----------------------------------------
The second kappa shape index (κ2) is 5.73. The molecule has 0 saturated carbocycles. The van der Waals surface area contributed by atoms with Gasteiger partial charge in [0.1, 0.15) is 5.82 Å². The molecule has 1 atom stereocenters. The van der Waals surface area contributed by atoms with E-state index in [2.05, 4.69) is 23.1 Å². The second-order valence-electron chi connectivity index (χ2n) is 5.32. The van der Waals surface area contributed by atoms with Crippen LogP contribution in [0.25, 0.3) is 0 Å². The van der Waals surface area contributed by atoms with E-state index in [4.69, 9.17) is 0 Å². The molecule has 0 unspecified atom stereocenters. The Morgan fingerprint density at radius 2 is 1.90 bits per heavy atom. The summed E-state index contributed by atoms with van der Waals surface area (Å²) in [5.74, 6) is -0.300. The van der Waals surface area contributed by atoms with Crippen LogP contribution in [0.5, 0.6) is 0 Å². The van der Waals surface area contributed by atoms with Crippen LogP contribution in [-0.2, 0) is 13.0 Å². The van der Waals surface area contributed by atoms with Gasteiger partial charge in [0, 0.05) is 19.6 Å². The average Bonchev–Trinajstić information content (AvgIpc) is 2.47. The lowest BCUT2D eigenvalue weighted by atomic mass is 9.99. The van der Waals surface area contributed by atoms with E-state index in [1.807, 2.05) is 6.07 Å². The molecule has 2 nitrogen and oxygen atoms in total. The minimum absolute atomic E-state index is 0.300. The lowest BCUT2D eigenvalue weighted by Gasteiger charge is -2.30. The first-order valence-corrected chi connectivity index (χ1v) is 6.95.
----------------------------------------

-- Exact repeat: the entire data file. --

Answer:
The second kappa shape index (κ2) is 5.73. The molecule has 0 saturated carbocycles. The van der Waals surface area contributed by atoms with Gasteiger partial charge in [0.1, 0.15) is 5.82 Å². The molecule has 1 atom stereocenters. The van der Waals surface area contributed by atoms with E-state index in [2.05, 4.69) is 23.1 Å². The second-order valence-electron chi connectivity index (χ2n) is 5.32. The van der Waals surface area contributed by atoms with Crippen LogP contribution in [0.25, 0.3) is 0 Å². The van der Waals surface area contributed by atoms with E-state index in [4.69, 9.17) is 0 Å². The molecule has 0 unspecified atom stereocenters. The Morgan fingerprint density at radius 2 is 1.90 bits per heavy atom. The summed E-state index contributed by atoms with van der Waals surface area (Å²) in [5.74, 6) is -0.300. The van der Waals surface area contributed by atoms with Crippen LogP contribution in [0.5, 0.6) is 0 Å². The van der Waals surface area contributed by atoms with Crippen LogP contribution in [-0.2, 0) is 13.0 Å². The van der Waals surface area contributed by atoms with Gasteiger partial charge in [0, 0.05) is 19.6 Å². The average Bonchev–Trinajstić information content (AvgIpc) is 2.47. The lowest BCUT2D eigenvalue weighted by atomic mass is 9.99. The van der Waals surface area contributed by atoms with E-state index in [1.807, 2.05) is 6.07 Å². The molecule has 2 nitrogen and oxygen atoms in total. The minimum absolute atomic E-state index is 0.300. The lowest BCUT2D eigenvalue weighted by Gasteiger charge is -2.30. The first-order valence-corrected chi connectivity index (χ1v) is 6.95.